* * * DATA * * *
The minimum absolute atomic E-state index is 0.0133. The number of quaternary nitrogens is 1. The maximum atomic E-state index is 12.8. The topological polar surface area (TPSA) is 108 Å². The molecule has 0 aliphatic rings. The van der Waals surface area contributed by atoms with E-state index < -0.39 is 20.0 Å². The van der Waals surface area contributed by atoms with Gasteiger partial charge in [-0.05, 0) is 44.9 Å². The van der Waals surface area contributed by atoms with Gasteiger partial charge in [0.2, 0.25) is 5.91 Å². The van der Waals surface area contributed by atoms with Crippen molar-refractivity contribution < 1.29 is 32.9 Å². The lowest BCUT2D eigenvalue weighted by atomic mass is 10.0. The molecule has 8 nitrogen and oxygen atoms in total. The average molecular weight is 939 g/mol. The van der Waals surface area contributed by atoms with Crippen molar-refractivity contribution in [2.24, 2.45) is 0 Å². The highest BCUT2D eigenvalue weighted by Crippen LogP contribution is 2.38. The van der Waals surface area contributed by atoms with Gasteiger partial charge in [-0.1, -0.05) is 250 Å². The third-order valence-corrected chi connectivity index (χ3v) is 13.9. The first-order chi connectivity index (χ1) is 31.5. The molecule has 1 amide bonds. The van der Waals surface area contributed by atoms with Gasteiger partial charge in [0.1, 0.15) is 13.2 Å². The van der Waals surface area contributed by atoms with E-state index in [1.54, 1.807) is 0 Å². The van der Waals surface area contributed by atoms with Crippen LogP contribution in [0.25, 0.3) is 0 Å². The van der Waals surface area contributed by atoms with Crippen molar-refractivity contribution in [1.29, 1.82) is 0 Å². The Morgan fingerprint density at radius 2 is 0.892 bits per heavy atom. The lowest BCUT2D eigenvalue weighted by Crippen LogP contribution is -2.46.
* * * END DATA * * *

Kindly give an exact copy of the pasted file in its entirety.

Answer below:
The minimum absolute atomic E-state index is 0.0133. The number of quaternary nitrogens is 1. The maximum atomic E-state index is 12.8. The topological polar surface area (TPSA) is 108 Å². The molecule has 0 aliphatic rings. The van der Waals surface area contributed by atoms with E-state index < -0.39 is 20.0 Å². The van der Waals surface area contributed by atoms with Gasteiger partial charge in [-0.05, 0) is 44.9 Å². The van der Waals surface area contributed by atoms with Gasteiger partial charge in [0.2, 0.25) is 5.91 Å². The van der Waals surface area contributed by atoms with Crippen molar-refractivity contribution < 1.29 is 32.9 Å². The lowest BCUT2D eigenvalue weighted by atomic mass is 10.0. The molecule has 8 nitrogen and oxygen atoms in total. The average molecular weight is 939 g/mol. The van der Waals surface area contributed by atoms with Crippen molar-refractivity contribution in [2.24, 2.45) is 0 Å². The highest BCUT2D eigenvalue weighted by Crippen LogP contribution is 2.38. The van der Waals surface area contributed by atoms with Gasteiger partial charge in [-0.1, -0.05) is 250 Å². The third-order valence-corrected chi connectivity index (χ3v) is 13.9. The first-order chi connectivity index (χ1) is 31.5. The molecule has 1 amide bonds. The van der Waals surface area contributed by atoms with Gasteiger partial charge in [0.1, 0.15) is 13.2 Å². The van der Waals surface area contributed by atoms with E-state index in [1.54, 1.807) is 0 Å². The van der Waals surface area contributed by atoms with Crippen LogP contribution in [0.25, 0.3) is 0 Å². The van der Waals surface area contributed by atoms with Crippen molar-refractivity contribution in [1.29, 1.82) is 0 Å². The Morgan fingerprint density at radius 2 is 0.892 bits per heavy atom. The lowest BCUT2D eigenvalue weighted by Crippen LogP contribution is -2.46.